Theatre and music are life on A Good Reed Review
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Sunnyvale Community Players (SCP) continues its season of unconventional heroes 26 October – 10 November 2019 with Urinetown: The Musical. This one is a satirical comedy that first hit the stage in 2001. The show has book by Greg Kotis, music by Mark Hollmann, and lyrics by Hollmann and Kotis. The music and lyrics hearken back to Kurt Weill and Bertolt Brecht both in musical style and in its lampooning of humanity’s darker propensities. It takes on the legal system, capitalism, and most grievously – corporate greed, while also focusing on social responsibility and revolution highlighting an unlikely hero. Along the way, it not only brings Weill and Brecht to mind, it also has callouts to several other musicals and parodies the Broadway musical art form itself. [Continue reading]
Alex and Rowan Jeffries shared much in life. Being fraternal twins, that sharing started with their birthday. They didn’t share a room growing up, as their parents didn’t think that it proper for a girl and a boy to do so long term. From the time they were out of their cribs, they enjoyed their own bedrooms, independent sanctuaries to pursue their private thoughts wherever those took them. Even though they didn’t share a room growing up, they were very close. Now in their late 40s and well-established in their careers in academia with full professorships in their respective fields at the same university, Alex in biochemistry and Rowan in music, they shared a house…Beyond their academic fields, there was one other area of life that they didn’t share – their personal philosophies. Rowan had a strong faith and belief in God. Alex was his opposite number and was just as sure that there was no God. This particular divide sparked almost daily debates between the twins. [Continue reading]
Sometimes a show touches you in ways that you don’t really expect going in. My recent run of The Will Rogers Follies was such a show. I wrote a previous commentary/promotional article chronicling the journey to opening from the pit’s perspective, and the music was both challenging and very rewarding to play, but the show became so much more than any one piece of the production. The run finished several weeks ago. Still, the story continues to linger in my mind as I contemplate how things could be if more people held attitudes like Will Rogers. The show is a musical with book by Peter Stone, music by Cy Coleman, lyrics by Betty Comden and Adolph Green, and opened on Broadway in May 1991. The story, told by the title character, takes a biographical look at the life and times of Will Rogers via musical acts, conversations, and monologues that contain many quotes from Rogers’ actual speeches and writings. Rogers was known as an entertainer and humorist, but more than that, he was a keen observer of people. He had an almost unheard of talent for poking fun, even at controversial subjects, without offending anyone. He’s also very well-known for stating that he never met a man he didn’t like. [Continue reading]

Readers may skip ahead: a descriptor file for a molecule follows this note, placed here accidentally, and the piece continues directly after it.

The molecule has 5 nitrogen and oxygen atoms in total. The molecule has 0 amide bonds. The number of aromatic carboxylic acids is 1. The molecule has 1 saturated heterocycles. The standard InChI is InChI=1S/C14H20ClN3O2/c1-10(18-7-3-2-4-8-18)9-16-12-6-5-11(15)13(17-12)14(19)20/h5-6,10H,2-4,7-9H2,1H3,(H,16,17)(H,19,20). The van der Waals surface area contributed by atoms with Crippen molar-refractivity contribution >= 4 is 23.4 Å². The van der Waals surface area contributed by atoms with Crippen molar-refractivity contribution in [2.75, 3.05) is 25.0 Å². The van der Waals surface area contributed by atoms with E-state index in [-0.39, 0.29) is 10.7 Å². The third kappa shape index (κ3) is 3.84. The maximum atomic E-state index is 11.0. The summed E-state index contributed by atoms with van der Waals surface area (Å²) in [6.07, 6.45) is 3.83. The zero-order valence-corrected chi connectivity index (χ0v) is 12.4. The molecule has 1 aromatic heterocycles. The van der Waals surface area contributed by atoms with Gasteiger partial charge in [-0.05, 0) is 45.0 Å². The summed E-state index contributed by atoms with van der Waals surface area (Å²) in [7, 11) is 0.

TCK Publishing brings a lot of new authors to light, and one of their latest is Jenna Ryan. Her debut novel, The Channeler: A Future Forewarned (Continuum Series Book 1), was published in January 2019. Classified as a young adult fantasy romance novel, Ryan covers a lot of ground in the book’s 241 pages. The story, told in first person by protagonist Caleb Michael Swift, nicely captures the college experience while mixing in copious amounts of supernaturally inspired angst. Caleb seeks a normal life as he navigates his junior year in college. He has lived with his “aunt” Nikki from a very young age. Readers eventually find out that Nikki isn’t really his aunt. She was his mother’s dearest friend, and she took him in after his mother’s untimely death. Caleb never knew his father, and as the story unfolds, he learns some very surprising things about him. [Continue reading]
In December 2012, I wrote an article about the role of the pit musician in musical theatre. That article was written from a musician’s point of view and focused on the physical environment; equipment; training; mindset of performers who worked in the shadows; versatility that was required of pit musicians; and only mentioned compensation as a cursory aside. This article takes a closer look at the differences between pit musicians who live to play as opposed to those who play to live and discusses the challenges community theaters face with respect to pit musicians. [Continue reading]
In REMEMBERING MOM AND DAD, I make the jump from analyzing the stories to telling them. The book is a collection of nonfiction essays and short stories written over time remembering Bayla and Jerry Jacobson. The stories include personal recollections from my experience along with the retelling of numerous events related to me in conversations over the years. Some of the stories included are: “Music in the House”, “The Parenthood Plunge”, “The Jacobson Pet Parade”, “Disney Days of Summer”, and many more. Interested?
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Reviews: Theatrical / Book
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